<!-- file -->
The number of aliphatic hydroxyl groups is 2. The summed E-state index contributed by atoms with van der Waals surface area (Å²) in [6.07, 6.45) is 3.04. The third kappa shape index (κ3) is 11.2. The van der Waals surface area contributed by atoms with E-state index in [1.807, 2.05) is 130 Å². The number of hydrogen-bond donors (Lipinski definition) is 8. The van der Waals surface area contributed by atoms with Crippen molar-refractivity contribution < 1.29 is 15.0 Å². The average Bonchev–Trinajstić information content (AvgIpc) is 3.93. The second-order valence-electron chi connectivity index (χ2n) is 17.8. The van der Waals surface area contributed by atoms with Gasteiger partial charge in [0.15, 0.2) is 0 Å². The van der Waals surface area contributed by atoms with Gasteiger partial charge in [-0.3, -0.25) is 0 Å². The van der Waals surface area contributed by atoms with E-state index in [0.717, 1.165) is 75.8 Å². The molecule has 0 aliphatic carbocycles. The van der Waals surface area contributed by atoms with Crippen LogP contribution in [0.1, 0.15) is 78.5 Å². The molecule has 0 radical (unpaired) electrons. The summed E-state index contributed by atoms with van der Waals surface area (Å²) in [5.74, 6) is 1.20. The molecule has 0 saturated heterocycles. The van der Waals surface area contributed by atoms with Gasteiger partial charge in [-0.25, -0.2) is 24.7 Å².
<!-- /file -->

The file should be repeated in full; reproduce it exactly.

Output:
The number of aliphatic hydroxyl groups is 2. The summed E-state index contributed by atoms with van der Waals surface area (Å²) in [6.07, 6.45) is 3.04. The third kappa shape index (κ3) is 11.2. The van der Waals surface area contributed by atoms with E-state index in [1.807, 2.05) is 130 Å². The number of hydrogen-bond donors (Lipinski definition) is 8. The van der Waals surface area contributed by atoms with Crippen molar-refractivity contribution < 1.29 is 15.0 Å². The average Bonchev–Trinajstić information content (AvgIpc) is 3.93. The second-order valence-electron chi connectivity index (χ2n) is 17.8. The van der Waals surface area contributed by atoms with Gasteiger partial charge in [0.15, 0.2) is 0 Å². The van der Waals surface area contributed by atoms with Gasteiger partial charge in [-0.3, -0.25) is 0 Å². The van der Waals surface area contributed by atoms with E-state index in [0.717, 1.165) is 75.8 Å². The molecule has 0 aliphatic carbocycles. The van der Waals surface area contributed by atoms with Crippen LogP contribution in [0.1, 0.15) is 78.5 Å². The molecule has 0 radical (unpaired) electrons. The summed E-state index contributed by atoms with van der Waals surface area (Å²) in [5.74, 6) is 1.20. The molecule has 0 saturated heterocycles. The van der Waals surface area contributed by atoms with Gasteiger partial charge in [-0.25, -0.2) is 24.7 Å².